Although the original cover (see my earlier post) for Symbiosis wasn't too bad I thought I could improve on it. So I did. I went away and spent a bit of time crafting a cover that was a little more eye-grabbing. That's the beauty of publishing in the new digitial age. Authors now have so much control over their work...and things can only get better.

In the course of its first week, Symbiosis sold over fifty copies. Not bad for a 7000-word short story. It did get some extra exposure during Smashwords' Read an E-Book Week promotion, so now that's ended it'll be interesting to see how it does from here on in.

This is all incredibly exciting. I just can't wait to see how The Vanished Race does once it's published. Watch this space...

It's Read and E-book Week

Yes, folks, it's Read and E-Book Week and Smashwords is participating for the third year running. Lots of good e-books out there all at discounted, low prices or the best price of all - free!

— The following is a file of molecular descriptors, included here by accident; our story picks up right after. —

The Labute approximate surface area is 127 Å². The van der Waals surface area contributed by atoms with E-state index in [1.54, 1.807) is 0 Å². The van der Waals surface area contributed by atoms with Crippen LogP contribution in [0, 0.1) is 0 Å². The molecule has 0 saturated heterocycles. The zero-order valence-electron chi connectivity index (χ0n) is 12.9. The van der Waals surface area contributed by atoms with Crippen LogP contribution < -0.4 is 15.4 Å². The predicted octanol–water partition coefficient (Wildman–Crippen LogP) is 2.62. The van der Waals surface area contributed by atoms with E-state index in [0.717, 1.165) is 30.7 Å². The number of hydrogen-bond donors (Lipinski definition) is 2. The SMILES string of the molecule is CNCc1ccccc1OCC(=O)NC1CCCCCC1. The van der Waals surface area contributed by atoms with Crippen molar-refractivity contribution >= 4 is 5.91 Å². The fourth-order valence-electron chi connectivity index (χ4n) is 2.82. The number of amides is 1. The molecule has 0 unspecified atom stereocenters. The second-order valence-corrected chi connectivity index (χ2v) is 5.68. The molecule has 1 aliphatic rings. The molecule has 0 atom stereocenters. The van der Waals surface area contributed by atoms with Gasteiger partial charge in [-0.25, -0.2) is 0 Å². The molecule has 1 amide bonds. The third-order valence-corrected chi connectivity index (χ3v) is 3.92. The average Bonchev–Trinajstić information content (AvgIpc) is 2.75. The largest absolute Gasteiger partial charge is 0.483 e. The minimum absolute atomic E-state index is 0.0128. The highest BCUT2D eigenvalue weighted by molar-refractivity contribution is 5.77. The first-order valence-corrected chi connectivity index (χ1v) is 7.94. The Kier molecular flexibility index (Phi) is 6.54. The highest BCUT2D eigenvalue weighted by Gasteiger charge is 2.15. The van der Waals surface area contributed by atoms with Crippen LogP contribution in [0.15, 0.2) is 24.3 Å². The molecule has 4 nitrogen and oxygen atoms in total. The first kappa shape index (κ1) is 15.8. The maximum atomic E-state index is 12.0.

My new ebook SYMBIOSIS (see previous post) is in there and is now available for free until March 12th when the promotion ends.
Check out all the e-books on offer here: Read an E-Book Week at Smashwords

Happy reading!


Light years from home.
Bonded to an alien for survival.
A dark secret is about to be revealed . . .

The planet Verdana was supposed to be their new home, their new Eden. But shortly after arriving the human colonists were faced with a dilemma - join with the alaahi or perish. In the end, they chose the process of symbiosis, a physical conjoining with the native alaahi.

But now there are whispers amongst the colonists. The alaahi are not the benevolent beings they made themselves out to be. Before long a dark secret is about to be revealed, and young Jena must make a terrible choice . . .

SYMBIOSIS is available from Smashwords, Barnes and Noble, Apple, Sony, Kobo, Deisel, and many other formats. Visit the Smashwords page for SYMBIOSIS to download a free sample.

The Vanished Race OUT NEXT MONTH